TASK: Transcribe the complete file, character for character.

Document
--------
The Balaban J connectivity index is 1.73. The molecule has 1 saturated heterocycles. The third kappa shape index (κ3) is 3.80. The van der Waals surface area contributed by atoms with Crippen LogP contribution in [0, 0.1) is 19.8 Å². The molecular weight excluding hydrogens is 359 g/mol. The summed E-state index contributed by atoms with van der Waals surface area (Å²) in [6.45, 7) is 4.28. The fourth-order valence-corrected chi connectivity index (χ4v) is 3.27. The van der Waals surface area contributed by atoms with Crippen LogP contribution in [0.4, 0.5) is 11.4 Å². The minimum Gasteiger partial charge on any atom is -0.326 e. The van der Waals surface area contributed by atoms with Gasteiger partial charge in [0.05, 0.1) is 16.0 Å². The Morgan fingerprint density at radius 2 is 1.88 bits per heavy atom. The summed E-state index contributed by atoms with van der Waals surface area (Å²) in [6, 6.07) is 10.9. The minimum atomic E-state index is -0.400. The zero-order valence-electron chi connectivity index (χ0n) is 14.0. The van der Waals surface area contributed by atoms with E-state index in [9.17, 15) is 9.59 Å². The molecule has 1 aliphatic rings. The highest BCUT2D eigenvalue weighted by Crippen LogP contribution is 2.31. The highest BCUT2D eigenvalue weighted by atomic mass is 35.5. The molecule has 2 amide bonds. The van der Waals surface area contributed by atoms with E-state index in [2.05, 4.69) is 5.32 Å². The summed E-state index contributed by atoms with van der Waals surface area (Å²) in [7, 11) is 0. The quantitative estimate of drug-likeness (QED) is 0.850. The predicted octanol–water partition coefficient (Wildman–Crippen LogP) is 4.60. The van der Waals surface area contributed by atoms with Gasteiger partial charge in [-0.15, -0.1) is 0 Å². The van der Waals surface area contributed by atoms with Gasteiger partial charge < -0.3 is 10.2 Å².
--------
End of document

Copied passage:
The Balaban J connectivity index is 1.73. The molecule has 1 saturated heterocycles. The third kappa shape index (κ3) is 3.80. The van der Waals surface area contributed by atoms with Crippen LogP contribution in [0, 0.1) is 19.8 Å². The molecular weight excluding hydrogens is 359 g/mol. The summed E-state index contributed by atoms with van der Waals surface area (Å²) in [6.45, 7) is 4.28. The fourth-order valence-corrected chi connectivity index (χ4v) is 3.27. The van der Waals surface area contributed by atoms with Crippen LogP contribution in [0.4, 0.5) is 11.4 Å². The minimum Gasteiger partial charge on any atom is -0.326 e. The van der Waals surface area contributed by atoms with Gasteiger partial charge in [0.05, 0.1) is 16.0 Å². The Morgan fingerprint density at radius 2 is 1.88 bits per heavy atom. The summed E-state index contributed by atoms with van der Waals surface area (Å²) in [6, 6.07) is 10.9. The minimum atomic E-state index is -0.400. The zero-order valence-electron chi connectivity index (χ0n) is 14.0. The van der Waals surface area contributed by atoms with E-state index in [9.17, 15) is 9.59 Å². The molecule has 1 aliphatic rings. The highest BCUT2D eigenvalue weighted by Crippen LogP contribution is 2.31. The highest BCUT2D eigenvalue weighted by atomic mass is 35.5. The molecule has 2 amide bonds. The van der Waals surface area contributed by atoms with E-state index in [2.05, 4.69) is 5.32 Å². The summed E-state index contributed by atoms with van der Waals surface area (Å²) in [7, 11) is 0. The quantitative estimate of drug-likeness (QED) is 0.850. The predicted octanol–water partition coefficient (Wildman–Crippen LogP) is 4.60. The van der Waals surface area contributed by atoms with Gasteiger partial charge in [-0.15, -0.1) is 0 Å². The van der Waals surface area contributed by atoms with Gasteiger partial charge < -0.3 is 10.2 Å².